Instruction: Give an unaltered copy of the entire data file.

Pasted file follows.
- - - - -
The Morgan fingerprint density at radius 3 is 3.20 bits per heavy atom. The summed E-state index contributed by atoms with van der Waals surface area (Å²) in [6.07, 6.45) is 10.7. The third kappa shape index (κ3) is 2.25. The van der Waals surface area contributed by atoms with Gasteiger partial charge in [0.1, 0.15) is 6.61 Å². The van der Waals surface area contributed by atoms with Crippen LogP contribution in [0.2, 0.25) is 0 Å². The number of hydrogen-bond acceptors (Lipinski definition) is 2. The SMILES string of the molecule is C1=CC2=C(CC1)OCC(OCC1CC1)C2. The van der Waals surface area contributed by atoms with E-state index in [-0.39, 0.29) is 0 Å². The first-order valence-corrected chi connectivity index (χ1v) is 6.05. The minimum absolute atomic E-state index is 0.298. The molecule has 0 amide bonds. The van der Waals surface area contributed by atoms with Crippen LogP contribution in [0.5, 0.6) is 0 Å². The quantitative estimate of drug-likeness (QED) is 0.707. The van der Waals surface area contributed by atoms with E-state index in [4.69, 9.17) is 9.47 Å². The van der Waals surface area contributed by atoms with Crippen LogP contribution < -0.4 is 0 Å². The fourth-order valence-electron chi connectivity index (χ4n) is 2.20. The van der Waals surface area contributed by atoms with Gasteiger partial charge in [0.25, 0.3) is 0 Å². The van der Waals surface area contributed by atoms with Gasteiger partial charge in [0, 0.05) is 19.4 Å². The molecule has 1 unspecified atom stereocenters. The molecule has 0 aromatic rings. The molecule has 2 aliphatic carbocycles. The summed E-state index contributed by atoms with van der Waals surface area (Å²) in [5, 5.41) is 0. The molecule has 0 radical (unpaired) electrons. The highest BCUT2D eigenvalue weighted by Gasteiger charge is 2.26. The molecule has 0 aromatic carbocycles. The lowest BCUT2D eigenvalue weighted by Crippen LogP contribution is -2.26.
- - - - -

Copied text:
The Morgan fingerprint density at radius 3 is 3.20 bits per heavy atom. The summed E-state index contributed by atoms with van der Waals surface area (Å²) in [6.07, 6.45) is 10.7. The third kappa shape index (κ3) is 2.25. The van der Waals surface area contributed by atoms with Gasteiger partial charge in [0.1, 0.15) is 6.61 Å². The van der Waals surface area contributed by atoms with Crippen LogP contribution in [0.2, 0.25) is 0 Å². The number of hydrogen-bond acceptors (Lipinski definition) is 2. The SMILES string of the molecule is C1=CC2=C(CC1)OCC(OCC1CC1)C2. The van der Waals surface area contributed by atoms with E-state index in [-0.39, 0.29) is 0 Å². The first-order valence-corrected chi connectivity index (χ1v) is 6.05. The minimum absolute atomic E-state index is 0.298. The molecule has 0 amide bonds. The van der Waals surface area contributed by atoms with Crippen LogP contribution in [0.5, 0.6) is 0 Å². The quantitative estimate of drug-likeness (QED) is 0.707. The van der Waals surface area contributed by atoms with E-state index in [4.69, 9.17) is 9.47 Å². The van der Waals surface area contributed by atoms with Crippen LogP contribution < -0.4 is 0 Å². The fourth-order valence-electron chi connectivity index (χ4n) is 2.20. The van der Waals surface area contributed by atoms with Gasteiger partial charge in [0.25, 0.3) is 0 Å². The van der Waals surface area contributed by atoms with Gasteiger partial charge in [0, 0.05) is 19.4 Å². The molecule has 1 unspecified atom stereocenters. The molecule has 0 aromatic rings. The molecule has 2 aliphatic carbocycles. The summed E-state index contributed by atoms with van der Waals surface area (Å²) in [5, 5.41) is 0. The molecule has 0 radical (unpaired) electrons. The highest BCUT2D eigenvalue weighted by Gasteiger charge is 2.26. The molecule has 0 aromatic carbocycles. The lowest BCUT2D eigenvalue weighted by Crippen LogP contribution is -2.26.